"Our rover program was developed to engage students and teachers through hands-on experience and team design and fabrication of a vehicle to participate in the NASA challenge," Ruby said. "This is the fourth year of our Reno program and 36 students from each of the Academy's academies worked on the rover in class through an integrated curriculum. Six students were chosen through an application process to travel to the U.S. Space & Rocket Center to compete in Huntsville."

At the NASA event, nearly 100 rover teams from around the world raced on a course strewn with obstacles to simulate lunar terrain. Reno's team completed the competition's difficult half-mile course in three minutes and 37 seconds, including vehicle assembly. The rover team is building on an award-winning four-year history of achievements in the NASA competitions, including a 2011 Rookie Award for fastest time by a new team and placing in the top 10 each year.

The Reno students received a $3,000 award for their first place win, which will go toward funding their participation in next year's Rover Challenge. The winning rover will also be on display at Fleischmann Planetarium on the University campus from June to August, accompanied by an exhibit about the vehicle and the race experience.

"We're excited about the recognition of these high school students' achievements and we hope it's not just an experience of a lifetime, but the first of many future successes in their careers in science, technology, engineering and math," said Ruby.

For more about NASA's Human Exploration Rover Challenge, visit

For information about the Nevada NASA Space Grant Consortium (NVSGC), visit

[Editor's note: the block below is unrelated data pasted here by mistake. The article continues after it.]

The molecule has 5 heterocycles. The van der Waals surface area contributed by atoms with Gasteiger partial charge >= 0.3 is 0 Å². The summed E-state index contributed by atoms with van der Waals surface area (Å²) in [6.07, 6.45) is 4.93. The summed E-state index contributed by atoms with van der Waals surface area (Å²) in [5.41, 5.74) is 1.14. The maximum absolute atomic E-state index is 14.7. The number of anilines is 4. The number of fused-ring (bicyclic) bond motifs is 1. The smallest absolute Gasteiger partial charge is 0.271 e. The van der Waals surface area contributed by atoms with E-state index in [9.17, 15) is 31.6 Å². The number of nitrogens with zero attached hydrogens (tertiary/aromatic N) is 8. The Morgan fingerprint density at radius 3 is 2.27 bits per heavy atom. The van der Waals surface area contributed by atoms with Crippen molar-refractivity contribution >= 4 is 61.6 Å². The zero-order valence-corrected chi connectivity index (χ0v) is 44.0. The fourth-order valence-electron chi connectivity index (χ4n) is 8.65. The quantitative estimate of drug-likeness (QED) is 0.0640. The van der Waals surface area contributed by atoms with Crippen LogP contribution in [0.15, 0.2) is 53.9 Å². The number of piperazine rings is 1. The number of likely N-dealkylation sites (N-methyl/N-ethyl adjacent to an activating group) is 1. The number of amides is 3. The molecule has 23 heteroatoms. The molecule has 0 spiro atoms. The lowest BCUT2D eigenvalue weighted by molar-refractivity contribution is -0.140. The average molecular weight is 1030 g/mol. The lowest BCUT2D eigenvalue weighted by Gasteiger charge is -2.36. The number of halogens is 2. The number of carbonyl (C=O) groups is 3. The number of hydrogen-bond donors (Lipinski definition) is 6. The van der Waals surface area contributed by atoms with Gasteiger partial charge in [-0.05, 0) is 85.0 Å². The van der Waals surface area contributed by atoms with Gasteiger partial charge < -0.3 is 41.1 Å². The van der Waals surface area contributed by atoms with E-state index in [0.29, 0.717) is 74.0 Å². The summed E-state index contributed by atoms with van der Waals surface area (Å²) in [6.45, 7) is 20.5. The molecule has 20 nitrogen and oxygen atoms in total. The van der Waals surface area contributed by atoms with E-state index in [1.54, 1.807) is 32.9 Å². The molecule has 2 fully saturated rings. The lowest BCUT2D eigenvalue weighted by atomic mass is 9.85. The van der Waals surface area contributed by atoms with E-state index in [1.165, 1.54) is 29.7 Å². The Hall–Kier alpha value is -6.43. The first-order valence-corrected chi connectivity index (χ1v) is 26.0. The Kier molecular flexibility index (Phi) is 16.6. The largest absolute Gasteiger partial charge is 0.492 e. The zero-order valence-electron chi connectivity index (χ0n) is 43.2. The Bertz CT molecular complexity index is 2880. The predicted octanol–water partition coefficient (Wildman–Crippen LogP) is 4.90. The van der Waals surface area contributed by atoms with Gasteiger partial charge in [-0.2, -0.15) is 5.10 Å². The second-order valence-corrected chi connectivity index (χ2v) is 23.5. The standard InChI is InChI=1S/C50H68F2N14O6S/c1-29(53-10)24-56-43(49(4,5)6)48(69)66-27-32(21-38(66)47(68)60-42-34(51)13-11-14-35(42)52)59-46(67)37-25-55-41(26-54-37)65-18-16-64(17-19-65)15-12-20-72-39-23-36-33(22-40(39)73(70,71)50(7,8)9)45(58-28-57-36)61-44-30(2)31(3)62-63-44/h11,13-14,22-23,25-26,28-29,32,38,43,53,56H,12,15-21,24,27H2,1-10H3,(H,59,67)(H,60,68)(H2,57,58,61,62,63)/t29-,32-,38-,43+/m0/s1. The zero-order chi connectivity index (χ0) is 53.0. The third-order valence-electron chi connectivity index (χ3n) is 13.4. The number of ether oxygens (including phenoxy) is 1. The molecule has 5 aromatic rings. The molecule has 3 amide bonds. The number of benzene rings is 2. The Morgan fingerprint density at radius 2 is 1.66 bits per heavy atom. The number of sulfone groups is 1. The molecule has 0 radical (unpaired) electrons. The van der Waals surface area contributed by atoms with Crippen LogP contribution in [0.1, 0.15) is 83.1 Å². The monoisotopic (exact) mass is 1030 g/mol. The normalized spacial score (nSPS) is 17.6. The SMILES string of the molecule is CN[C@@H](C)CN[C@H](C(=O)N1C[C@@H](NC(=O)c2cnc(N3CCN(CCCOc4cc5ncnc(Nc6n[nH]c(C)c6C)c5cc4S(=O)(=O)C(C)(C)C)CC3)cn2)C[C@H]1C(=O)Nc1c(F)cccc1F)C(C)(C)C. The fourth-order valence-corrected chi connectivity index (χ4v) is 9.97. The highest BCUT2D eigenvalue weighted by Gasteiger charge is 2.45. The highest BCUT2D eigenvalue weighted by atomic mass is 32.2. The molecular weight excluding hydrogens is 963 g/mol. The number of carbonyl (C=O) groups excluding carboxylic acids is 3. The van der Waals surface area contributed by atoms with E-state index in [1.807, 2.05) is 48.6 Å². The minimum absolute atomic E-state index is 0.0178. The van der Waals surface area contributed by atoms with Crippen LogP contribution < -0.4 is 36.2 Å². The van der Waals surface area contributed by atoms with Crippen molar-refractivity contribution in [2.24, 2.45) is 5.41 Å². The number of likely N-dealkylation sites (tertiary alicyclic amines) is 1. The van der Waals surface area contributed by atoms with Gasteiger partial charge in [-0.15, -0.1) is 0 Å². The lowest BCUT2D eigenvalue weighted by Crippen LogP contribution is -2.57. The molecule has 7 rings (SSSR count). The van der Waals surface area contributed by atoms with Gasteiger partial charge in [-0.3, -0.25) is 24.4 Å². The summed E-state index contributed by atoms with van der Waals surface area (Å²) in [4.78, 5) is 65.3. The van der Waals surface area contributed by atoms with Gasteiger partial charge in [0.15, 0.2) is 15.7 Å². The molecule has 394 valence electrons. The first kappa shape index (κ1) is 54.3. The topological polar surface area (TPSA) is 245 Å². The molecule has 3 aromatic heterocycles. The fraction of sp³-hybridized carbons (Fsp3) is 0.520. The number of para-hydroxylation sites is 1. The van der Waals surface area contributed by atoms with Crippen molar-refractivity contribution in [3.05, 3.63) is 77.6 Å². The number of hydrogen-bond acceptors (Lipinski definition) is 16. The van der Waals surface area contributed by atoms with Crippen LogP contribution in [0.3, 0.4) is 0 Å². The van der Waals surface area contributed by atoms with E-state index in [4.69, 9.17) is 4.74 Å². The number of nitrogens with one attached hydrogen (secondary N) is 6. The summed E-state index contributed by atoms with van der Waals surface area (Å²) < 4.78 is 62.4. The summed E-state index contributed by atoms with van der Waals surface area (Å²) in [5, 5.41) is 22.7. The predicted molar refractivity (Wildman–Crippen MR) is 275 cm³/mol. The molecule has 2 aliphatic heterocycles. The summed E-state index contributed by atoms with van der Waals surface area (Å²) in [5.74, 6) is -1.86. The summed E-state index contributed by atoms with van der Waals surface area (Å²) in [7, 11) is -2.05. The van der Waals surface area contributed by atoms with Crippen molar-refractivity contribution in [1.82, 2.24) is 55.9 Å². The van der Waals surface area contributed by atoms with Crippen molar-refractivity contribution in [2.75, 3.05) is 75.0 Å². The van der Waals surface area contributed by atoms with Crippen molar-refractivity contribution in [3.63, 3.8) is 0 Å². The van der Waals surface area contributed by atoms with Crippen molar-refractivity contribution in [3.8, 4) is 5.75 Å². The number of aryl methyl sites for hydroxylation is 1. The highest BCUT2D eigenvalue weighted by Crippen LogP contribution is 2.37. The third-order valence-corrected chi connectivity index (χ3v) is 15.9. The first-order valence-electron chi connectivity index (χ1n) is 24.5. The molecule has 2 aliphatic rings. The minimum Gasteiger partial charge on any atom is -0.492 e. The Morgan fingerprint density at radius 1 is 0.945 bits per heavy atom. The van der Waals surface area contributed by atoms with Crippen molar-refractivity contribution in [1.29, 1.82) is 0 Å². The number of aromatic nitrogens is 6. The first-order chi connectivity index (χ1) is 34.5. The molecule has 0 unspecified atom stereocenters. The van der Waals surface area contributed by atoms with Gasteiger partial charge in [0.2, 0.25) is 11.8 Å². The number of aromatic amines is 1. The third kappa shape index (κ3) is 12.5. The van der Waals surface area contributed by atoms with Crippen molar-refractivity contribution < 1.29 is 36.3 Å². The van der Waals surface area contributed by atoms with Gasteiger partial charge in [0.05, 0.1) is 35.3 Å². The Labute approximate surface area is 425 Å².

Built in 1963, the Fleischmann Planetarium on the University of Nevada, Reno campus was the first planetarium in the world to project fulldome movies. It was also one of the first of a handful of planetariums around the world to utilize the Spitz SciDome digital projector, a high-resolution, state-of-the-art immersive visualization tool. The planetarium's uniquely shaped mid-century modern building was designed by famed Reno architect Ray Hellmann and is listed on the National Register of Historic Buildings. For more than 50 years, Fleischmann Planetarium has been committed to partnerships and collaborations with other University departments and community organizations, and currently serves more than 40,000 visitors a year, including hundreds of school field trips that introduce kindergarten to high school students to the wonders of the universe. The Planetarium is located north of Lawlor Events Center on North Virginia and 16th Street. Free permit parking is available in the West Stadium Parking Complex, level 3, just east of the Planetarium.

For more information about the planetarium and its involvement in the NASA program, call (775) 784-4812 or visit


For more news on the University of Nevada, Reno, follow @unevadareno on Twitter.